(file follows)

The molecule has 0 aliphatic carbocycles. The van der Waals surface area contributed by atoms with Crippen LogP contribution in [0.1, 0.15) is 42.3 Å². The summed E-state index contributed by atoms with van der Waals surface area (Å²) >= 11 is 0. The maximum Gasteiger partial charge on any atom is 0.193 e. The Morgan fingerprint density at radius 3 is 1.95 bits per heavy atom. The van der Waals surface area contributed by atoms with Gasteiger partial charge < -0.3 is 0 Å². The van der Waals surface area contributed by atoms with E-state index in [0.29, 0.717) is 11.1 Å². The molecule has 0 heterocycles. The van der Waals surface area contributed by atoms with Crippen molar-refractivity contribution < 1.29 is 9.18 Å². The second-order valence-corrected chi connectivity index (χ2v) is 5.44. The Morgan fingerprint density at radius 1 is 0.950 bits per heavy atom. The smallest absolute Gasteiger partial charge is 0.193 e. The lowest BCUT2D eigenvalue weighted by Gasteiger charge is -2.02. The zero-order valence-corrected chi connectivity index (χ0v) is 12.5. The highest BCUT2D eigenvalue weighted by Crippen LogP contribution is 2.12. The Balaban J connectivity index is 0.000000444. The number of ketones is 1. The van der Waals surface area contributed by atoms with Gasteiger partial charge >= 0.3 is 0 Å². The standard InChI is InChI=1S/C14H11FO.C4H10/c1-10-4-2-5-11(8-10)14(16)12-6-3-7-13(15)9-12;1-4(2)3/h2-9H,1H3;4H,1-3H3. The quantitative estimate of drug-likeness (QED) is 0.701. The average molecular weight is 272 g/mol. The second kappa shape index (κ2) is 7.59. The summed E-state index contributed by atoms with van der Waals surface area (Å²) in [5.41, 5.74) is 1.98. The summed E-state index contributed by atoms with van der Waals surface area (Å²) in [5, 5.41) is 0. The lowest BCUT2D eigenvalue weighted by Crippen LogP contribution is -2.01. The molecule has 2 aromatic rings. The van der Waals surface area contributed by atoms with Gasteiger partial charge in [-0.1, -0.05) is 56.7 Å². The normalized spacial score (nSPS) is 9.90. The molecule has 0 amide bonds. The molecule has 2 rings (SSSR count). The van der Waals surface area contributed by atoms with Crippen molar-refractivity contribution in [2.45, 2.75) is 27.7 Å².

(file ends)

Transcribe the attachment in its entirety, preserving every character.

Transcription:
The molecule has 0 aliphatic carbocycles. The van der Waals surface area contributed by atoms with Crippen LogP contribution in [0.1, 0.15) is 42.3 Å². The summed E-state index contributed by atoms with van der Waals surface area (Å²) >= 11 is 0. The maximum Gasteiger partial charge on any atom is 0.193 e. The Morgan fingerprint density at radius 3 is 1.95 bits per heavy atom. The van der Waals surface area contributed by atoms with Gasteiger partial charge < -0.3 is 0 Å². The van der Waals surface area contributed by atoms with E-state index in [0.29, 0.717) is 11.1 Å². The molecule has 0 heterocycles. The van der Waals surface area contributed by atoms with Crippen molar-refractivity contribution < 1.29 is 9.18 Å². The second-order valence-corrected chi connectivity index (χ2v) is 5.44. The Morgan fingerprint density at radius 1 is 0.950 bits per heavy atom. The smallest absolute Gasteiger partial charge is 0.193 e. The lowest BCUT2D eigenvalue weighted by Gasteiger charge is -2.02. The zero-order valence-corrected chi connectivity index (χ0v) is 12.5. The highest BCUT2D eigenvalue weighted by Crippen LogP contribution is 2.12. The Balaban J connectivity index is 0.000000444. The number of ketones is 1. The van der Waals surface area contributed by atoms with Gasteiger partial charge >= 0.3 is 0 Å². The standard InChI is InChI=1S/C14H11FO.C4H10/c1-10-4-2-5-11(8-10)14(16)12-6-3-7-13(15)9-12;1-4(2)3/h2-9H,1H3;4H,1-3H3. The quantitative estimate of drug-likeness (QED) is 0.701. The average molecular weight is 272 g/mol. The second kappa shape index (κ2) is 7.59. The summed E-state index contributed by atoms with van der Waals surface area (Å²) in [5.41, 5.74) is 1.98. The summed E-state index contributed by atoms with van der Waals surface area (Å²) in [5, 5.41) is 0. The lowest BCUT2D eigenvalue weighted by Crippen LogP contribution is -2.01. The molecule has 2 aromatic rings. The van der Waals surface area contributed by atoms with Gasteiger partial charge in [-0.1, -0.05) is 56.7 Å². The normalized spacial score (nSPS) is 9.90. The molecule has 0 amide bonds. The molecule has 2 rings (SSSR count). The van der Waals surface area contributed by atoms with Crippen molar-refractivity contribution in [2.45, 2.75) is 27.7 Å².